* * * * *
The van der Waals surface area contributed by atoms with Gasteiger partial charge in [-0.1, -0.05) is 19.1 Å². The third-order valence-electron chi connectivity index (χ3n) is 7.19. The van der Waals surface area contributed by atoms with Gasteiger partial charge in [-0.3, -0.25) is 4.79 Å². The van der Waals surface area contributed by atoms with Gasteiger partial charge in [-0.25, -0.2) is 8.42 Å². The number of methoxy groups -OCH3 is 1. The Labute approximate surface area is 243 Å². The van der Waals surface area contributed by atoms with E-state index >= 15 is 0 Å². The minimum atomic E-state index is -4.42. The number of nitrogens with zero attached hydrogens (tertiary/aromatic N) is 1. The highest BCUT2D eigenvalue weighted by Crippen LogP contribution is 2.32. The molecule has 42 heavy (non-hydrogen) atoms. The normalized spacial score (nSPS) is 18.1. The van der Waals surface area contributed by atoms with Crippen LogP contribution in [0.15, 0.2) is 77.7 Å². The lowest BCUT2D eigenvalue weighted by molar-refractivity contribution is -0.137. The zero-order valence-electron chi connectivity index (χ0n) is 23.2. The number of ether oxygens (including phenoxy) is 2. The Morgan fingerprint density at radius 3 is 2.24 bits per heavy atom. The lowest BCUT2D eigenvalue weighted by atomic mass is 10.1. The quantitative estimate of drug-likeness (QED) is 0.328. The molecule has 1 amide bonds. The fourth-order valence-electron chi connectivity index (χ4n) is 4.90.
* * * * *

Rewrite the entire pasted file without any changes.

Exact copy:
The van der Waals surface area contributed by atoms with Gasteiger partial charge in [-0.1, -0.05) is 19.1 Å². The third-order valence-electron chi connectivity index (χ3n) is 7.19. The van der Waals surface area contributed by atoms with Gasteiger partial charge in [-0.3, -0.25) is 4.79 Å². The van der Waals surface area contributed by atoms with Gasteiger partial charge in [-0.25, -0.2) is 8.42 Å². The number of methoxy groups -OCH3 is 1. The Labute approximate surface area is 243 Å². The van der Waals surface area contributed by atoms with E-state index >= 15 is 0 Å². The minimum atomic E-state index is -4.42. The number of nitrogens with zero attached hydrogens (tertiary/aromatic N) is 1. The highest BCUT2D eigenvalue weighted by Crippen LogP contribution is 2.32. The molecule has 42 heavy (non-hydrogen) atoms. The normalized spacial score (nSPS) is 18.1. The van der Waals surface area contributed by atoms with Crippen LogP contribution in [0.15, 0.2) is 77.7 Å². The lowest BCUT2D eigenvalue weighted by molar-refractivity contribution is -0.137. The zero-order valence-electron chi connectivity index (χ0n) is 23.2. The number of ether oxygens (including phenoxy) is 2. The Morgan fingerprint density at radius 3 is 2.24 bits per heavy atom. The lowest BCUT2D eigenvalue weighted by atomic mass is 10.1. The quantitative estimate of drug-likeness (QED) is 0.328. The molecule has 1 amide bonds. The fourth-order valence-electron chi connectivity index (χ4n) is 4.90.